Interviews can seem intimidating especially for high schoolers, college applicants or young adults trying to land their first job. The competitive landscape makes interviews look like a zero-sum game. It can, however, be a win-win even if you don’t get the job. The interview experience is invaluable and prepares you for the next one. Let interviews work for you.
Preparation is paramount to a successful interview.
The interview is an opportunity for the employer to see if you fit the organization’s culture. It’s also an opportunity for you to know the organization, meet potential co-workers and see if the culture aligns with your career goals.
Know your value before you interview.
Here are the four essentials of an interview:
- Appearance/First Impression
- Understand The Process
- Post-interview ‘Thank you Note.’
How can you seek a job or apply to a school if you know nothing about the organization?
With the internet readily available, there is no excuse. Understand the Job Description by knowing how it fits in with the rest of the organization. As you research, think about how you can be an asset, how your skills and goals match the job or why you are the best person for the job.
Tailor your cover letter to the job description, pointing to where your resume matches it, plus using keywords within their document. Do consider customizing your resumes for the job while keeping your job history intact. Any gaps in dates will make the evaluator suspicious.
Find out the names of the interviewers and do due diligence to gather background information.
Once you complete your research, you should then be familiar with the organization’s mission/vision and language. Anticipate the interviewer’s questions and prepare to ask thoughtful questions. Don’t shy away from taking notes, as it shows you are organized and serious about the job.
- Do role play before the interview.
- Practice a firm handshake.
- Rehearse your introductory remarks to the interviewer.
- Take a notepad or a professional padfolio to look professional.
- Have a confident but not obnoxious demeanor
- If you are seated in the interview room, stand and firmly shake the interviewer’s hand when they enter.
- Do have breath mints on hand.
- Be well-rested and well-hydrated before the interview.
First impressions do count, in a matter of seconds. Make the most of it and be well-groomed with a welcoming and friendly attitude.
Dress code matters. Wear an appropriate outfit that compliments your figure. For women, avoid tight, flashy clothes, don’t display too much skin and that includes cleavage.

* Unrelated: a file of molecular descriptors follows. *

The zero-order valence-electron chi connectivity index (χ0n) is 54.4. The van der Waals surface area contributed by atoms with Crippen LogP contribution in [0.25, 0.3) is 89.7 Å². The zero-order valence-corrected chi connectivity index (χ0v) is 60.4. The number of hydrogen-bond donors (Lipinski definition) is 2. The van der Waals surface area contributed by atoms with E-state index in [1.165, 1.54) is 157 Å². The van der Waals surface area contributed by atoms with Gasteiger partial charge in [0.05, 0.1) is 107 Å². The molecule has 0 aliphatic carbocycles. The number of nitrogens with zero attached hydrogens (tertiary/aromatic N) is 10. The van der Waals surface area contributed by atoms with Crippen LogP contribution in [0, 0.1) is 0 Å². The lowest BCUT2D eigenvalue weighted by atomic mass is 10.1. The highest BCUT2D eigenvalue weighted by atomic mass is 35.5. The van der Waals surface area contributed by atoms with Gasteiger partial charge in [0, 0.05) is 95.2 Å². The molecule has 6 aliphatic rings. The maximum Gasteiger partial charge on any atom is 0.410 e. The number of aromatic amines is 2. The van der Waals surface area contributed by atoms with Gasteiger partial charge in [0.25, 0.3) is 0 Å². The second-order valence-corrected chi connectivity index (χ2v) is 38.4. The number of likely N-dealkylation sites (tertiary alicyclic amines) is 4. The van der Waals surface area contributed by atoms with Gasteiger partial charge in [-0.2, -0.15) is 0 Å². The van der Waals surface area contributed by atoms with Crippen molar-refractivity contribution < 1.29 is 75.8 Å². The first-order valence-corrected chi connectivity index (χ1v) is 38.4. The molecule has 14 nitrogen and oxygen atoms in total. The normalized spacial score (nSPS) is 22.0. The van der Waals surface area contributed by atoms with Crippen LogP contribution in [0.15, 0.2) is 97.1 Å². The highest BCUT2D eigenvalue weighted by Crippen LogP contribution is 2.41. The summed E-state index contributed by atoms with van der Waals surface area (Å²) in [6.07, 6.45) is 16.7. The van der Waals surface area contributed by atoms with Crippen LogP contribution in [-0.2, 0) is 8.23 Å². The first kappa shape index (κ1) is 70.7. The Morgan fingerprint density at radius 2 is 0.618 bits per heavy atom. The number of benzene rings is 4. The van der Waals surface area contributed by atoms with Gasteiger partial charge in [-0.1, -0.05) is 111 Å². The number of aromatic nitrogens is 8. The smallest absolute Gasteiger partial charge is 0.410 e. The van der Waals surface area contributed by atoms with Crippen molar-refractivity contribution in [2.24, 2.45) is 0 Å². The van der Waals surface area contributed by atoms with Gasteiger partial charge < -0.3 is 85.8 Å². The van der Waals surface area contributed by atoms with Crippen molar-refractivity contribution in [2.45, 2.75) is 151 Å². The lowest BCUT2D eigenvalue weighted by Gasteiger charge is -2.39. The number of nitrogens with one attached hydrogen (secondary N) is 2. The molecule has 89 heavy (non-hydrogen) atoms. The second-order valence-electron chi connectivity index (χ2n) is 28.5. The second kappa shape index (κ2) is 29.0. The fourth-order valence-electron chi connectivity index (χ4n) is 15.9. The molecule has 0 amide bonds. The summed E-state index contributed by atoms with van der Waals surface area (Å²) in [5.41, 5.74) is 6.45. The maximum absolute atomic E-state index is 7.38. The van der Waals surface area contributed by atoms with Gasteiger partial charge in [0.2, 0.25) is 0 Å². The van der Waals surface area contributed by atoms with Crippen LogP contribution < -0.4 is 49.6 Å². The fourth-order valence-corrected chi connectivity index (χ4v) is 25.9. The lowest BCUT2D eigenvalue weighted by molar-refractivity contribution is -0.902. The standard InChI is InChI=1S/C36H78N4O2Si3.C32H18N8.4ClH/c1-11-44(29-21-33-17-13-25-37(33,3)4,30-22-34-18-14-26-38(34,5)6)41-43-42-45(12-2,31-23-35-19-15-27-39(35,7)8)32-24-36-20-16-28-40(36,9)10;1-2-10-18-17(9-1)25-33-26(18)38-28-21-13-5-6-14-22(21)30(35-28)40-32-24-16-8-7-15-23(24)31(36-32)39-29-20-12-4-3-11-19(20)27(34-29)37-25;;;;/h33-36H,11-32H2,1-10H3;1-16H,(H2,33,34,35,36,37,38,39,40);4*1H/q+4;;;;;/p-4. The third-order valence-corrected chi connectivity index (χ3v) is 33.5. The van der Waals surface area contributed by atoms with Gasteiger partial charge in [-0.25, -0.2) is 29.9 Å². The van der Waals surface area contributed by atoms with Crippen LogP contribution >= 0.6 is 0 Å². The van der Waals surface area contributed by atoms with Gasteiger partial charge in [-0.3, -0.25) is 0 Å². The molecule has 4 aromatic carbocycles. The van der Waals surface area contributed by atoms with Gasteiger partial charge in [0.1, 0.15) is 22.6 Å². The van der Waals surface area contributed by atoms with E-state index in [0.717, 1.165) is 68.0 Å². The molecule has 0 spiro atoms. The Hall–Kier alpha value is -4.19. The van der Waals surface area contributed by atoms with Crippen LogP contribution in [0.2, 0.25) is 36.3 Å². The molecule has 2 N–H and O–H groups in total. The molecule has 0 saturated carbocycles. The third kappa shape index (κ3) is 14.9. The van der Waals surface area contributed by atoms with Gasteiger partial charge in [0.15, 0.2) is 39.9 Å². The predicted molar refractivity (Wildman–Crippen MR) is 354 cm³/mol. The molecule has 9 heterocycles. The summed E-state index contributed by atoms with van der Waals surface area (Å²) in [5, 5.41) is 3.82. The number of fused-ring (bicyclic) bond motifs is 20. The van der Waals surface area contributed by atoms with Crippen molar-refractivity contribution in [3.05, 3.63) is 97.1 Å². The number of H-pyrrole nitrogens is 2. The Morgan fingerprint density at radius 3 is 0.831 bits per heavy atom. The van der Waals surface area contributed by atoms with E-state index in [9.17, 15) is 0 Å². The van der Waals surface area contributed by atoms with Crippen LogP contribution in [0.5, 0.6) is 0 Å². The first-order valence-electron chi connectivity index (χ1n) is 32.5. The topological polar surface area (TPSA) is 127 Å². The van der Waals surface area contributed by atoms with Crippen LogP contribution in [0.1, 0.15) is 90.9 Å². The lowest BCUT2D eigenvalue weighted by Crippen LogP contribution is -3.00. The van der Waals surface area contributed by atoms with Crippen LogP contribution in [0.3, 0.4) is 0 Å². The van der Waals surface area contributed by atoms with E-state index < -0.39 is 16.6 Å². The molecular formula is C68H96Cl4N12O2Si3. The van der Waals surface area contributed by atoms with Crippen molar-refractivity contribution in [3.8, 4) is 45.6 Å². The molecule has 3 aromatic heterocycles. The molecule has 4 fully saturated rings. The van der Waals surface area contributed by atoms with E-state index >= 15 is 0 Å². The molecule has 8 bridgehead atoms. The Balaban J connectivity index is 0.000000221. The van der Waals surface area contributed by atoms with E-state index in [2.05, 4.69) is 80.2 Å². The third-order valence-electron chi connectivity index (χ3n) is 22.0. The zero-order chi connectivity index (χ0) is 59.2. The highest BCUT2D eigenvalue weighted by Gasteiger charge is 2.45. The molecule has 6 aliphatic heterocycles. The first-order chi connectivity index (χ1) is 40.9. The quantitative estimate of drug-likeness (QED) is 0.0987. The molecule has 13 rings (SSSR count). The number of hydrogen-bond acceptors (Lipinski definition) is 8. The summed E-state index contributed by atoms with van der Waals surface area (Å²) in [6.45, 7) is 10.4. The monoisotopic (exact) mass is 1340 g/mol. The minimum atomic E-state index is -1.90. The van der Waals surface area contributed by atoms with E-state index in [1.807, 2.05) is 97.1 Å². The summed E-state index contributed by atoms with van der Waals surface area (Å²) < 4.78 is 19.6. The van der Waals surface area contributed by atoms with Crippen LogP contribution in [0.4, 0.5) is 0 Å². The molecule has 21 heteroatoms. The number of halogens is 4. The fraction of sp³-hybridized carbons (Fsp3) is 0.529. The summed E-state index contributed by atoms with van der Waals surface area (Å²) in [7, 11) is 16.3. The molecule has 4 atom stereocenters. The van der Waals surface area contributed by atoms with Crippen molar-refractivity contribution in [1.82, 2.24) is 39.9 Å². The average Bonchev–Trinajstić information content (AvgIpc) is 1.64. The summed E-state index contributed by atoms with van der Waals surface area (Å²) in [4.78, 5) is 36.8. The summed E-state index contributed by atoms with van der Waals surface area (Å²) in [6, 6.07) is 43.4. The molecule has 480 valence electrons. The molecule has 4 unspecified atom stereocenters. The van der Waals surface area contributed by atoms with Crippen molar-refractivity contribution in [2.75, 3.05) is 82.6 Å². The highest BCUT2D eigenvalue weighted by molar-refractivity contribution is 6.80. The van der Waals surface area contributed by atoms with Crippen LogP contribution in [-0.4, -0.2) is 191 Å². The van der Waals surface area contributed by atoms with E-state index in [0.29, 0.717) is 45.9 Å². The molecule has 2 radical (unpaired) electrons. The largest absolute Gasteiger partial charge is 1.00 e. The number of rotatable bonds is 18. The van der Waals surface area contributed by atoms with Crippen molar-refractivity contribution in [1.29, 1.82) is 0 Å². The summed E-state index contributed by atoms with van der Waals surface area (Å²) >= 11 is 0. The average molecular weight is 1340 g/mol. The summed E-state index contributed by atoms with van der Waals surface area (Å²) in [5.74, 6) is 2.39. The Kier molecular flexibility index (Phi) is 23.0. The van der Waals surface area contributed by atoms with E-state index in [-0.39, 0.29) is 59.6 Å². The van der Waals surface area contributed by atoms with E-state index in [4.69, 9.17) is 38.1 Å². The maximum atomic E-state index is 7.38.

In the business sector, some conservative jobs have specific dress codes while others in the technology sector may be less conservative. Err on the conservative side of dressing.
Many poor people who are job-seeking can’t afford to go out and buy a new suit or dress. The Salvation Army and some thrift shops offer a very cheap alternative where you can borrow a suit.
A well-maintained dark-colored suit or a dress is perfect for most interviews. I wore the same conservative dresses to most interviews.
Make-up should be subtle with a clean natural look is most desirable. Hair is tricky for Black women. If you style your hair in braids or dreadlocks, then don’t change for the interview, though make sure it is well-groomed. If the company has a problem with your hair, then perhaps that is not a job culture that will accept you or one you want.
Shoes should be comfortable and clean. Ladies this is not the time to break out the stilettos.
First impressions count, so make your first impression is one of confidence and competence.
3. Understand the Interview Process
I was accustomed to job interviews with one person. However, some jobs interviews require several meetings at each stage. Some are exams with multiple interviewers asking questions to test your knowledge and ability to think on your feet. Know what the interview entails. Be comfortable talking in front of others and about your strengths and skill sets. Come prepared to make your weaknesses sound like strengths.
4. Thank you note
After the interview, send a brief thank you note. It doesn’t have to be elaborate, but it’s essential to write and post one.
Preparation is paramount. Despite the best preparation, sometimes you don’t get the job. Don’t be discouraged. Remember the interview process itself is a worthy skill that gets better with experience.
Thank the company even if you don’t get the job and ask them to keep your resume on file should another position become available.
My brother mentioned in his first job that three supervisory positions suddenly became available. The competition was stiff, and he didn’t get it. While others were upset and angry at not being one of the three, he went to his boss thanked him for the opportunity. A month later, when three more supervisory positions become available, he got it.
Naturally, the goal is to get the job, but the interview is an opportunity, and you should make it work for you.